Croup also referred to as laryngobronchitis is caused by a viral infection (usually parainfluenza viruses) and mostly affects children between 6 months to 3 years of age. The condition appears to be more common in males than females and tends to occur during the fall season. Besides viruses, croup can also be caused by many bacteria including H. influenzae and Strep pneumonia. The infection leads to a swelling of the larynx, trachea, and large bronchi, which then causes airway obstruction. The classic symptoms of croup include:

  • Stridor
  • Barking cough
  • Hoarse voice
  • Fever
  • A runny nose may also be present

The symptoms usually start at night and last about 24-48 hours.

While many cases of croup are mild, in some children the symptoms can be quite severe and lead to respiratory distress. The diagnosis of croup is made clinically by excluding other causes of airway obstruction. A lateral x-ray may show the classic narrowing of the upper trachea (steeple sign). The Westley score is used to classify the severity of croup and includes five features:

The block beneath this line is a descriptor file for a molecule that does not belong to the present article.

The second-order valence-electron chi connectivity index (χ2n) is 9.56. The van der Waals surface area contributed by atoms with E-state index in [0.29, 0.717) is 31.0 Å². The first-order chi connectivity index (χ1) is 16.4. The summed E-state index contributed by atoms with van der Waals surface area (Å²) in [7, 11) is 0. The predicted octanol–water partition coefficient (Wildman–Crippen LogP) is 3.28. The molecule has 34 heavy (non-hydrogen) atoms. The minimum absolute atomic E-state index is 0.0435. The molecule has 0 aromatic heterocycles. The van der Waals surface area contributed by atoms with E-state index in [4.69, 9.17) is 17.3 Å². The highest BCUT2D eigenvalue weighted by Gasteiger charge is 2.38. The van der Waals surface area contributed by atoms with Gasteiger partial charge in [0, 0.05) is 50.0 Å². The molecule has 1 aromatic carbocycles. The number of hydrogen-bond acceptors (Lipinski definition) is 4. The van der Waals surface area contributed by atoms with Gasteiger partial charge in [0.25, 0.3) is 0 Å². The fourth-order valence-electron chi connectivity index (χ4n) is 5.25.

• Cyanosis
  • Degree of mental alertness
  • Stridor
  • Muscle retractions 
  • Air entry

Most cases of croup are managed conservatively but those with moderate or severe symptoms need epinephrine and steroids. Oxygen is administered if hypoxia is present. Severe cases also need to be hospitalized and monitored. The rare child may even require mechanical ventilation.

Bronchiolitis